"I explained that this ThinkPad wasn’t the only one that could do this. The new HP 2740p has a touch option too. He had no idea that such technology existed, and sadly this is not an unusual case. One of the obstacles to adoption of the Tablet PC has always been lack of knowledge about them, especially with so-called consultants like this doctor used when he set up his practice. He’s spent the past three years lamenting the big bucks spent on Tablets he didn’t need."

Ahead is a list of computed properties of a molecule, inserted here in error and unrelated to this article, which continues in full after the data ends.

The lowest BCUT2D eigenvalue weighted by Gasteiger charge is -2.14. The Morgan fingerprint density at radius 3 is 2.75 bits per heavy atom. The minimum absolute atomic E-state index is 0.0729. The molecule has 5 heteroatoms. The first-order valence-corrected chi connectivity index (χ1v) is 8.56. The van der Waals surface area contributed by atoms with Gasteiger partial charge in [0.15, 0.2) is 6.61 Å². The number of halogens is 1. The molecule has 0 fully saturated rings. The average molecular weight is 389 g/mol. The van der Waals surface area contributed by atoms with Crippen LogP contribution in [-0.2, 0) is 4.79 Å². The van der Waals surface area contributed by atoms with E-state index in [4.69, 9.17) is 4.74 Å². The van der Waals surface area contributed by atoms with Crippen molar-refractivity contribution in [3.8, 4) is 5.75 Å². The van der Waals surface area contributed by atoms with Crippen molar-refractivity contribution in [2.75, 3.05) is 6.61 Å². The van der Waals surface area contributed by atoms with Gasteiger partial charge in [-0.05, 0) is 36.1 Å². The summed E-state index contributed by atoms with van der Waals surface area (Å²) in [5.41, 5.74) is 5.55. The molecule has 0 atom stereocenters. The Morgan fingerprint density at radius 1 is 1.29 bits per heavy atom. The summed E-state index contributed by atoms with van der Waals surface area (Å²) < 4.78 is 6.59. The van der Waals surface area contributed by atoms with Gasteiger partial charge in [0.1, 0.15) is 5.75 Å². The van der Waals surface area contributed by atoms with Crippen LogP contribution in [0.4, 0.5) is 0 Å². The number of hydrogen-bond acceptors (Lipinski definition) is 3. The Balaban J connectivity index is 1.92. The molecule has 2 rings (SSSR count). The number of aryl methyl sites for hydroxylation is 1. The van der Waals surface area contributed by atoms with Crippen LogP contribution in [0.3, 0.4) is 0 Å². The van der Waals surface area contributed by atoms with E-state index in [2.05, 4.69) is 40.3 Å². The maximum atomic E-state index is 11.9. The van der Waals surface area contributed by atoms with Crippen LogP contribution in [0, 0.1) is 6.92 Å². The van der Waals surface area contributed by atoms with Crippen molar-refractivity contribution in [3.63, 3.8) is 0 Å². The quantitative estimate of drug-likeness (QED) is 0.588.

With the slate tablet being the hot item right now, it is refreshing to see someone provide another take on what has been done with the industry. The case examples used by James Kendrick are interesting, and I agree that tablets may not have been the ideal choices for them, but I really want to drive home one major point is that with new form factors or procedures, there needs to be enforcement, or at least encouragement of these new features. People resist change and every new concept or set of procedures needs to fight tooth and nail to show that they can be superior. I am ashamed to admit that it took me months to get used to tabbed browsing, but in my defense it was mostly because of muscle memory using alt-tab to switch between browser windows. I am trying hard to make use of more slate and tablet oriented tools such as OneNote, but it is proving to be challenging to say the least. Slates may face the same problem, though the leap will not be anywhere near as great. The most difficult challenge will be on the development side, to make sure that what people see on slates, either through the web, or through custom applications, properly takes advantage of the new interface.